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    Monday, October 15, 2018-6:32:30A.M.

     

     

     

     

     

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Igisomar: United subsidy proposal should be reviewed

SENATOR Sixto K. Igisomar  said the proposal to subsidize United Airlines in order for it to continue providing  CNMI flight service should be reviewed thoroughly.

In an interview, he said it was “unfortunate that the governor was put in a situation where he needs to address an emergency problem just because the agency that is supposed to do its job failed to address it years ago.” He did not say which agency failed to do its job.

He added, “I understand the governor. I support the governor. He cares about his people.  But it is also the duty of agencies, departments and boards to look for ways to deal with situations like this. They have to try to see these things beforehand.  Let’s not keep putting our governor in a position where he needs to make a decision on an urgent matter. Let us not do it in haste just because something was not vetted properly.”

Igisomar said he is not against the idea of providing a subsidy.

“But I want to say that I am uncomfortable giving just anybody money to do something. I am very uncomfortable…. I believe in transparency and in vetting. For example, let’s say I will give United Airlines money, but who’s to say that there’s no one else that can qualify aside from United to do that? What if we have locals here that currently have airlines that can offer the same thing? So what I am saying is, let us do a proper vetting and do the transparent thing. Did we ask businesses here or other airline companies if they are willing to offer the same sevice without costing the CNMI so much?

“I am not saying I don’t agree with it, but let’s not do it with haste. That’s the reason why, when during our session and when we discussed the airline issue, I mentioned my Senate Bill 20-50.  I introduced it out of a sense of urgency because at that time we were having issues with Cape Air. Cape Air was having technical problems and didn’t have enough money to operate and not enough passengers.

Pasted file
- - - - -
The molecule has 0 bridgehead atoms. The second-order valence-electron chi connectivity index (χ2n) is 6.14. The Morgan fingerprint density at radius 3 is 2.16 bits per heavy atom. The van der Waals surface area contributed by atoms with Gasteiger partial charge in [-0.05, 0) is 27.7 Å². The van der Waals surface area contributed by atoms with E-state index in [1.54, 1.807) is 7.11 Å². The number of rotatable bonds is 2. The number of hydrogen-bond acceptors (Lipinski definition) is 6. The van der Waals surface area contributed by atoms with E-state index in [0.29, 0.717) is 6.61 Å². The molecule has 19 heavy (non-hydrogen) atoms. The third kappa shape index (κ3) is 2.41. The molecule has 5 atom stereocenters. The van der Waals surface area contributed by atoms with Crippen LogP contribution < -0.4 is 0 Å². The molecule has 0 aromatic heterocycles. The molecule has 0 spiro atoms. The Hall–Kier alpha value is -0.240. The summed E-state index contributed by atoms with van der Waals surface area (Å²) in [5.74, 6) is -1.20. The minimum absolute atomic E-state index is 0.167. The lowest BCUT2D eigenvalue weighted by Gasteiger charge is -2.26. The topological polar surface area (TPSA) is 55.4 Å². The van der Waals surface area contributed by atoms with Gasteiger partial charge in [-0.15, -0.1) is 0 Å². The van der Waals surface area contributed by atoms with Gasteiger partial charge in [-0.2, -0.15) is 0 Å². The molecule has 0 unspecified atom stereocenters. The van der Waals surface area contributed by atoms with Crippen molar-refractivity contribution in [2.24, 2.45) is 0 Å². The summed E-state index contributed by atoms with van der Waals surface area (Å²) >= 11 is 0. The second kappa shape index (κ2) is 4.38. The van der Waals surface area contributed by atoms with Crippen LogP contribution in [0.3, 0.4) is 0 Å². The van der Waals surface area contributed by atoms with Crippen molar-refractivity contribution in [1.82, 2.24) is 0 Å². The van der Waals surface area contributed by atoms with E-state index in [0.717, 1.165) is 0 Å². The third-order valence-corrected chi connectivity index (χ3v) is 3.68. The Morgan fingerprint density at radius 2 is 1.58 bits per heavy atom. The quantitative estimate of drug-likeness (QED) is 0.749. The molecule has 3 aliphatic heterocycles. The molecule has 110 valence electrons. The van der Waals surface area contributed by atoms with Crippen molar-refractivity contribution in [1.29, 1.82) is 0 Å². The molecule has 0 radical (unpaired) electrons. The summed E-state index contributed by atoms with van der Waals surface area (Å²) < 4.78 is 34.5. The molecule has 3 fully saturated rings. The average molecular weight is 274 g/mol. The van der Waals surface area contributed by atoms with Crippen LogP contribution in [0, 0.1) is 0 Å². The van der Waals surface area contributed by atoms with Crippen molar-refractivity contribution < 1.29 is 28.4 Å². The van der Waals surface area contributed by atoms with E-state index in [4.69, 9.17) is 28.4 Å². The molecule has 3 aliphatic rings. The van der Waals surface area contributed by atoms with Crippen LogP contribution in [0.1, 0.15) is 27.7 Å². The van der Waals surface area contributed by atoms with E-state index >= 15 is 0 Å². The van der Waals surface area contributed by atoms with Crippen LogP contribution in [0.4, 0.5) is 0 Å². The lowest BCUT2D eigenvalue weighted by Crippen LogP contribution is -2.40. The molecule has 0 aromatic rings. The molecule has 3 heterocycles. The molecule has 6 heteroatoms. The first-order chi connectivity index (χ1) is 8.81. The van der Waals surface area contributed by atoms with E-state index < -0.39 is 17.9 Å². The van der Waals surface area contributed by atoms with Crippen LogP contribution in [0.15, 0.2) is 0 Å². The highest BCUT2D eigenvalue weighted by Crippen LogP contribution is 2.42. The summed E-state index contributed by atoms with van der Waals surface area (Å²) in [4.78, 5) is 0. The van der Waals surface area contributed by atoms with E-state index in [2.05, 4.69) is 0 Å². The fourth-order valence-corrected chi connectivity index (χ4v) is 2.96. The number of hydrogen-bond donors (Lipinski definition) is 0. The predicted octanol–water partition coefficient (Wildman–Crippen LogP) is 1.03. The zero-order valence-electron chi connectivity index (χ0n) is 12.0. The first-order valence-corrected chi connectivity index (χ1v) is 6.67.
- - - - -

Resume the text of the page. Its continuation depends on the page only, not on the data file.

“Had we entertained the bill at that time, we could have addressed some of the problems we face now. We could have prevented them from happening. We could have gained more information and understanding about these issues instead of just giving money to an airline company.”

Igisomar said his bill would have authorized the Commonwealth Ports Authority to give incentives to airlines, and to  re-route some of the flights and address the noise-pollution complaints of residents on Mt. Tapochao, in Dandan, San Vicente and Kagman.

“The bill was introduced out of impatience,” he added. “I know CPA could give incentives, and there was no need for legislation to compel them to do it. When I introduced that bill, I was trying to make a statement by telling them that by introducing the bill, it would push them to make it a priority — to speed things up, so we would have an idea in which direction the airport was  heading. It is not like I was encroaching on their [CPA’s] authority, I just wanted them to work with [the Federal Aviation Administration] to address the concerns and issues at that time. Now we are at a crossroads. We could have already found some light at the end of the tunnel if we had only better considered certain policies.”